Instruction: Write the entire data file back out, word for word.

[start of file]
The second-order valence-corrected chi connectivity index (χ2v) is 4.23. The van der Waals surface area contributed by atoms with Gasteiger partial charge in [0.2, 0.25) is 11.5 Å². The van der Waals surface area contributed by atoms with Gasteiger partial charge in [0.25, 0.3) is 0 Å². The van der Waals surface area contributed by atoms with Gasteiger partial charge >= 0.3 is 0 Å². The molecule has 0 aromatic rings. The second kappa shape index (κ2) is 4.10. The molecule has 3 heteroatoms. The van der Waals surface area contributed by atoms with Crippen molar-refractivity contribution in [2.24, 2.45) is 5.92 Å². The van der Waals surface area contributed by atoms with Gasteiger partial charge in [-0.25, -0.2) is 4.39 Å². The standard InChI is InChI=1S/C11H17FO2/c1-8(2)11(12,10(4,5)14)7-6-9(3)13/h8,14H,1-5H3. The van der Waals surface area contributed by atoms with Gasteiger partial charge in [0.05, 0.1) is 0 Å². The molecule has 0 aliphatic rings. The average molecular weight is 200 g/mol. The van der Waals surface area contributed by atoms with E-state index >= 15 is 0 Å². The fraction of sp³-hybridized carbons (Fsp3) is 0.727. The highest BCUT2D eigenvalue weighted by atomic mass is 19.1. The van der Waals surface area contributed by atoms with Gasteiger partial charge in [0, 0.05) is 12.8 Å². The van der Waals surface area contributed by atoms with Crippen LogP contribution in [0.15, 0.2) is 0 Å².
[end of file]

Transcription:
The second-order valence-corrected chi connectivity index (χ2v) is 4.23. The van der Waals surface area contributed by atoms with Gasteiger partial charge in [0.2, 0.25) is 11.5 Å². The van der Waals surface area contributed by atoms with Gasteiger partial charge in [0.25, 0.3) is 0 Å². The van der Waals surface area contributed by atoms with Gasteiger partial charge >= 0.3 is 0 Å². The molecule has 0 aromatic rings. The second kappa shape index (κ2) is 4.10. The molecule has 3 heteroatoms. The van der Waals surface area contributed by atoms with Crippen molar-refractivity contribution in [2.24, 2.45) is 5.92 Å². The van der Waals surface area contributed by atoms with Gasteiger partial charge in [-0.25, -0.2) is 4.39 Å². The standard InChI is InChI=1S/C11H17FO2/c1-8(2)11(12,10(4,5)14)7-6-9(3)13/h8,14H,1-5H3. The van der Waals surface area contributed by atoms with Gasteiger partial charge in [0.05, 0.1) is 0 Å². The molecule has 0 aliphatic rings. The average molecular weight is 200 g/mol. The van der Waals surface area contributed by atoms with E-state index >= 15 is 0 Å². The fraction of sp³-hybridized carbons (Fsp3) is 0.727. The highest BCUT2D eigenvalue weighted by atomic mass is 19.1. The van der Waals surface area contributed by atoms with Gasteiger partial charge in [0, 0.05) is 12.8 Å². The van der Waals surface area contributed by atoms with Crippen LogP contribution in [0.15, 0.2) is 0 Å².